Right as people are downloading ad blockers in a frenzy, TV execs are moving to start showing ads during TV shows. These tend to be fairly innocuous, at least most of the ones I’ve seen, and do actually relate to the show at hand. A common example of a native ad showing during a TV show is one that bears a company’s logo next to a poll or hashtag. This may provide a way for TV networks to get around the fact that people are increasingly using DVRs to fast-forward through commercials.
In a report that essentially calls Adobe and Pagefair a bunch of drama queens, UBS Securities states that it is likely that ad blockers will cost around $1 billion instead of $20 billion. The USB report focuses on the effects of Apple enabling ad blocking for iOS 9, and it states that the Safari web browser has a fairly small market share, ads aren’t blocked in apps and iOS is only available on 64-bit devices.
Twitter is now letting advertisers inject autoplay videos into promoted Tweets that show up on mobile. This is likely to be most beneficial to app developers, allowing people to see who games work, and TV and movie Tweets, for obvious reasons. They also point out that something like 80% of users watch video on Twitter, but it’s unclear if that’s due to the fact that autoplay videos kinda force people to, at least for a short time.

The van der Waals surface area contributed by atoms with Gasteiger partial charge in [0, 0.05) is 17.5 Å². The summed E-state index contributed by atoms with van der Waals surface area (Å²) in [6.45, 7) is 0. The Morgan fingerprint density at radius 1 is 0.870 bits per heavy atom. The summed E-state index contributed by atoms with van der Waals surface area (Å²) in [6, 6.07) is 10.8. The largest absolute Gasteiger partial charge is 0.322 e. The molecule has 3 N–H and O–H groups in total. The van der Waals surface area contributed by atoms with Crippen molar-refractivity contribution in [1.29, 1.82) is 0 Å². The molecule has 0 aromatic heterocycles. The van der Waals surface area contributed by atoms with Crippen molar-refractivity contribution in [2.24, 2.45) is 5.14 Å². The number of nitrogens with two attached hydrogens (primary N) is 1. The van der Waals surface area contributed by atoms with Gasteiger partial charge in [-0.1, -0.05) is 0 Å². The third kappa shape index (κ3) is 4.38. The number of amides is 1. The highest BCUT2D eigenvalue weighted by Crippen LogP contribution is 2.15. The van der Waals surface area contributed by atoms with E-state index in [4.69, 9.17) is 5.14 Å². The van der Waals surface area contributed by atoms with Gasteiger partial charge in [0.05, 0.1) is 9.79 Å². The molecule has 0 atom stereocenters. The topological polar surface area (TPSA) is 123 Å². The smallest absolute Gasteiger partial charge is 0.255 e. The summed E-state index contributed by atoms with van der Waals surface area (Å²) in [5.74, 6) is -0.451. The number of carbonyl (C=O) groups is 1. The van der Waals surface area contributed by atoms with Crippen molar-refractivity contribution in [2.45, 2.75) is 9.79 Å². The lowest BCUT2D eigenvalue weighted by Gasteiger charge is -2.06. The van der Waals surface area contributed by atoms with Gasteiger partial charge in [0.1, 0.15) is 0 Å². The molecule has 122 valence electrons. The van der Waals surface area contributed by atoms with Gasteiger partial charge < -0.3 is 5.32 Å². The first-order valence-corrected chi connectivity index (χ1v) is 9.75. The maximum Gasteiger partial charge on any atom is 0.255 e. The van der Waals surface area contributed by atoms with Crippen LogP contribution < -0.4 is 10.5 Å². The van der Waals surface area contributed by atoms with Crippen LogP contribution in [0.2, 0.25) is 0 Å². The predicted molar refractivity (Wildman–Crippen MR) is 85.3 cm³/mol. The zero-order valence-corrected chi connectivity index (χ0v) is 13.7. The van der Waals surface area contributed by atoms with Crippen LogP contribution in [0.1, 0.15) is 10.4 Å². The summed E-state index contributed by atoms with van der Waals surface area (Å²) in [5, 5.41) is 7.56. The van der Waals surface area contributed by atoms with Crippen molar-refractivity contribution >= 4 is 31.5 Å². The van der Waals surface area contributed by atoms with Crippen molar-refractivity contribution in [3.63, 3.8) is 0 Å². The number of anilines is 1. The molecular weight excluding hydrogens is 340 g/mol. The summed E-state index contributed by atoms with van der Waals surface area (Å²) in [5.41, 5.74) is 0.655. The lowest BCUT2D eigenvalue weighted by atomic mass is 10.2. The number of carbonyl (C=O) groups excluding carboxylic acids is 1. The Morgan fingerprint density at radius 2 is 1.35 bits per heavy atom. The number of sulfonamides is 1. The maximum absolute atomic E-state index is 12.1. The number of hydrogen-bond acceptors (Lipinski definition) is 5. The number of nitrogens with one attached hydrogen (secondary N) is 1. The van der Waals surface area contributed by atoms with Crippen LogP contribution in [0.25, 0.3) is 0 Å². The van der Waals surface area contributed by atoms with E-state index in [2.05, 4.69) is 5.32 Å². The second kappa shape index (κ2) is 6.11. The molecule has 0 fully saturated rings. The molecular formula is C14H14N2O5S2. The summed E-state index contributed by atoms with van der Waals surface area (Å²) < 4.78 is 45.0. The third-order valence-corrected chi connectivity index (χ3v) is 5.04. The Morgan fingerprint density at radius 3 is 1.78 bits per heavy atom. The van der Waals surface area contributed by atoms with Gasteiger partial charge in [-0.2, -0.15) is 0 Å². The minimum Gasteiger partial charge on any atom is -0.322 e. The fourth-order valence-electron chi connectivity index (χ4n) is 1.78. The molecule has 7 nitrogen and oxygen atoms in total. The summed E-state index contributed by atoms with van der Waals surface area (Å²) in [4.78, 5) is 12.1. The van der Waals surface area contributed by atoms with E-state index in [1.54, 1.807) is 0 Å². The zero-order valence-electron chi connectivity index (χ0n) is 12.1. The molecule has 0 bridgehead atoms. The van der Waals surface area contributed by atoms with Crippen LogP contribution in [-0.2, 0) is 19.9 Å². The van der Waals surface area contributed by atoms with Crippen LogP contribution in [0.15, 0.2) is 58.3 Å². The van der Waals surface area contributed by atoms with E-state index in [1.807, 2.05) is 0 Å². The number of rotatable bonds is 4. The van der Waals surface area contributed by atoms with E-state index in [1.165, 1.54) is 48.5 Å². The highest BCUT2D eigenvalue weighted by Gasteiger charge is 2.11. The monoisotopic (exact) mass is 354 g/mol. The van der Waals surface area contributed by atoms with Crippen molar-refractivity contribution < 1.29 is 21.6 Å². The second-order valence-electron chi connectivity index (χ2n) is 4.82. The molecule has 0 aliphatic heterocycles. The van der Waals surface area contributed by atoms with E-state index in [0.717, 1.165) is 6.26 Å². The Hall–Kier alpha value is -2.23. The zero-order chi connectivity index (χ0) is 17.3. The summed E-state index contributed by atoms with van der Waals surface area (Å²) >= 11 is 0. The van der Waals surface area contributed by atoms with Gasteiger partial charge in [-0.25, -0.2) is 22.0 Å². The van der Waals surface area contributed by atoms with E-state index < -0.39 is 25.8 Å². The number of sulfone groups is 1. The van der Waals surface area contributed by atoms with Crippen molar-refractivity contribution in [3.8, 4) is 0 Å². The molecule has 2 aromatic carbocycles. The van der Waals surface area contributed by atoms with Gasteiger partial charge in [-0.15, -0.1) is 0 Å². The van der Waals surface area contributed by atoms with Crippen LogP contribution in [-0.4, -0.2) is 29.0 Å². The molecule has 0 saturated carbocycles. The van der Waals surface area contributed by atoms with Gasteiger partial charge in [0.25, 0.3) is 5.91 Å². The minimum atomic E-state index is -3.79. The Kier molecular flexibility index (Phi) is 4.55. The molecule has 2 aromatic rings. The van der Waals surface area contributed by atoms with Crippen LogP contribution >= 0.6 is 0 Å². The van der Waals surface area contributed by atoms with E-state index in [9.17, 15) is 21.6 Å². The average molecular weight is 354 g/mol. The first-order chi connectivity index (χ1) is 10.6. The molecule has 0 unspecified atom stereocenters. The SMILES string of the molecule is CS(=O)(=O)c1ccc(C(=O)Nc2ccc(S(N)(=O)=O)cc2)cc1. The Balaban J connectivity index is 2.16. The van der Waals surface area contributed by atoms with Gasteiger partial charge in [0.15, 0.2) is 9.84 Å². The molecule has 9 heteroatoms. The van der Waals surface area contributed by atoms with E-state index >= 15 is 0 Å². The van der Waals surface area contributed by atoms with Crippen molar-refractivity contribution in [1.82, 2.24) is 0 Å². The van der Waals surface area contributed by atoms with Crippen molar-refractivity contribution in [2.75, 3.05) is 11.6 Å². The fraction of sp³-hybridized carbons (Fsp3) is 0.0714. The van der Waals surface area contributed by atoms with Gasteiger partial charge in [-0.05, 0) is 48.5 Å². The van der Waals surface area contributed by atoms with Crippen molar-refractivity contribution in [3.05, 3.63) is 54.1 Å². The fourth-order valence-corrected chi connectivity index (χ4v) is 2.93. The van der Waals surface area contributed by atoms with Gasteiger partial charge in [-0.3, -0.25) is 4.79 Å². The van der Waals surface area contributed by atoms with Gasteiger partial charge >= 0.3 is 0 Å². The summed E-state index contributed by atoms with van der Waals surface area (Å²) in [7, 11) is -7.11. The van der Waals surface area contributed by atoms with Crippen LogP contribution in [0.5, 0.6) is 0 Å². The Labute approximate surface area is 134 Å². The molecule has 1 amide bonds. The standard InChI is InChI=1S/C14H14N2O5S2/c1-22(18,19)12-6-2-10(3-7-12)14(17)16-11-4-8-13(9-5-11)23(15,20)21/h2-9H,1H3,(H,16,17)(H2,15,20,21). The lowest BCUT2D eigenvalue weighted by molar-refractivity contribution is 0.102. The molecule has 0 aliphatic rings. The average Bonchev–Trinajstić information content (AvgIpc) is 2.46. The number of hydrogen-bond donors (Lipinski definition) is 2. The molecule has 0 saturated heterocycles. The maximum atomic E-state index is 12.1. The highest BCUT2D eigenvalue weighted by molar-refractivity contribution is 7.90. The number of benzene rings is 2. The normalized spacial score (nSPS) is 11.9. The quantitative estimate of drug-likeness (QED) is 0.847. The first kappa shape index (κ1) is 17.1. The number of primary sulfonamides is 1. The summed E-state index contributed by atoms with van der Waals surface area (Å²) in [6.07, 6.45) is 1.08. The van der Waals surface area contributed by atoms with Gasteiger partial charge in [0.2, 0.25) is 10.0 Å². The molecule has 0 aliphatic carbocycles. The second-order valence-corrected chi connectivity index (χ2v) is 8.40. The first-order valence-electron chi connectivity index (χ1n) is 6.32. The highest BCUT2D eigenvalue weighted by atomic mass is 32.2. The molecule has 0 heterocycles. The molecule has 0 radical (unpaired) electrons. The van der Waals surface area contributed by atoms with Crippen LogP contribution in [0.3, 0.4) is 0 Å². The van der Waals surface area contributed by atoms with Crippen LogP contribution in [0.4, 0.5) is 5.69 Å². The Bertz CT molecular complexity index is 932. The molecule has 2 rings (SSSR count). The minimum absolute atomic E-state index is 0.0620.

Not that long ago, YouTube started making it possible for people to click on products in videos and be directed to a site to purchase them from. It looks like ads are now popping up that do the same. Huffington Post is one of the latest to start showing ads that are shoppable, and ads with the functionality say “Shop Now.”
Facebook has made 360 degree videos available, and one of the first and most popular is this Star Wars Awakens video. You can watch it like a normal video, but clicking on it and moving your mouse around will allow you to see it from, well, 360 degrees. It works best on desktop since the majority of mobile devices aren’t up to supporting it yet.